Clashes between rival militias in the vicinity of the ports of El-Sider and Ras Lanuf have prompted Libyas National Oil Corporation (NOC) to declare force majeure at the two terminals, a measure that provides legal protection for a company when it cannot fulfill a contract due to reasons beyond its control.
El-Sider and Ras Lanuf are respectively Libyas biggest and third-biggest oil terminals, and have a combined capacity of 560,000 barrels a day (b/d).
The announcement from NOC comes after armed forces loyal to the countrys elected government carried out air strikes near the terminals on troops belonging to the militia coalition Libya Dawn on 13 December.
An unelected government supported by Libya Dawn currently controls Tripoli and the surrounding area, while the elected government has moved to the small eastern city of Tobruk for security reasons.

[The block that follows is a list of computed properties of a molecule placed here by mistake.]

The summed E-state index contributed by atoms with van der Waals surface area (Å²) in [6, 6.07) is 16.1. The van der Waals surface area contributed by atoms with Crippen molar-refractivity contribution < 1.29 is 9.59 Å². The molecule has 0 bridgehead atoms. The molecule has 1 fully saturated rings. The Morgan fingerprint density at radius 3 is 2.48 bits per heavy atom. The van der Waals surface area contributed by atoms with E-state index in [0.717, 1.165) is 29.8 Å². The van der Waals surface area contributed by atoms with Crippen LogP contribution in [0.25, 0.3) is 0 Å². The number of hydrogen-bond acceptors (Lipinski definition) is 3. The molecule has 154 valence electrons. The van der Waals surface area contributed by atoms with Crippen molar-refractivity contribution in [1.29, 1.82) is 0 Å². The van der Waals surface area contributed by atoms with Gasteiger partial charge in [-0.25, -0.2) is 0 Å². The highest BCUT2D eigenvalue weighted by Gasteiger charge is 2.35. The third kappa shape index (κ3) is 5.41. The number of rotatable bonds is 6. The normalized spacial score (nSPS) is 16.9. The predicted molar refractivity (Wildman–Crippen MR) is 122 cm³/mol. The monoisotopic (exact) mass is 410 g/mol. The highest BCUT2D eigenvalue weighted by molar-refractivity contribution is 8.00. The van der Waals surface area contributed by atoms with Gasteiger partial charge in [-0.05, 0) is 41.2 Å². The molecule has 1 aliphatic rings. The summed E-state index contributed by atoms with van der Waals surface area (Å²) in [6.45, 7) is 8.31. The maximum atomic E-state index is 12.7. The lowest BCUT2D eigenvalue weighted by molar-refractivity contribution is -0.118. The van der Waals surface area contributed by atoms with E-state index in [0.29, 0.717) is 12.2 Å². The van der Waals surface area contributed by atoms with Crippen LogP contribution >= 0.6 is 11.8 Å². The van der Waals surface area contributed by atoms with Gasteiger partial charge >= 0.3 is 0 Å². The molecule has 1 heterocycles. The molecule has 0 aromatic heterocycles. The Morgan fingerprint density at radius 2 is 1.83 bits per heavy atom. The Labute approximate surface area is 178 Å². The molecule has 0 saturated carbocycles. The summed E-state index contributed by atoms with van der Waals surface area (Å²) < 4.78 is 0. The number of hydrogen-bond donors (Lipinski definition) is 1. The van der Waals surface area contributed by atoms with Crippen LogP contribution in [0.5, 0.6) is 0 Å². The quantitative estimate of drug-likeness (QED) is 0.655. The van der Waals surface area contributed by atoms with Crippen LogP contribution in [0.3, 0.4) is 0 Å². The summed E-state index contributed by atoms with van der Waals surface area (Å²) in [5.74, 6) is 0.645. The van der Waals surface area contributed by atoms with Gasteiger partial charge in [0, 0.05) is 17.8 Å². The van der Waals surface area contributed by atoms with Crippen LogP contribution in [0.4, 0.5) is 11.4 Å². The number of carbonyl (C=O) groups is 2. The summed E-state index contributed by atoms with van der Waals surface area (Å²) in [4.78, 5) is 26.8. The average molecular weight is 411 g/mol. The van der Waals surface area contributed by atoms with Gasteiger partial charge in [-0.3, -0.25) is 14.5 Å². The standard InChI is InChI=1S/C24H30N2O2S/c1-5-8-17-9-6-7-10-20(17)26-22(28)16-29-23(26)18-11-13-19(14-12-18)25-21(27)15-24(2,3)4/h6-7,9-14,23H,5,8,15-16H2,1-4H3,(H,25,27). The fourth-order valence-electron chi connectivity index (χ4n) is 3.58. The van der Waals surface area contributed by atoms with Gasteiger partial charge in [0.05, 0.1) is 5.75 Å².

The two rival governments are currently engaging in a rapidly escalating struggle to control territory and Libyas oil revenues.
Last week, the Tobruk-based government, led by Prime Minister Abdullah al-Thani, announced it was changing the countrys oil revenue payments system to try and prevent its rival in Tripoli from seizing control of the funds.
Al-Thani said military forces loyal to the elected government were launching operations to take back control of Libyas capital.
On 14 December, battles between pro-government and Libya Dawn forces in the countrys west saw Tunisia close the Ras Ajdir border crossing, the main gateway between the two countries.
Pro-government forces have since declared they are in control of an area extending from Abu Kammash, a town about 100 kilometres west of Tripoli, till the Ras Ajdir border crossing.
Advances by Libya Dawn forces on the ports of El-Sider and Ras Lanuf have, so far, been repelled by forces loyal to the government.
The ports were barricaded in July 2013 by militants demanding more independence for Libyas eastern region.
The previous closure of the port ended with a handover ceremony on 2 July this year at Ras Lanuf.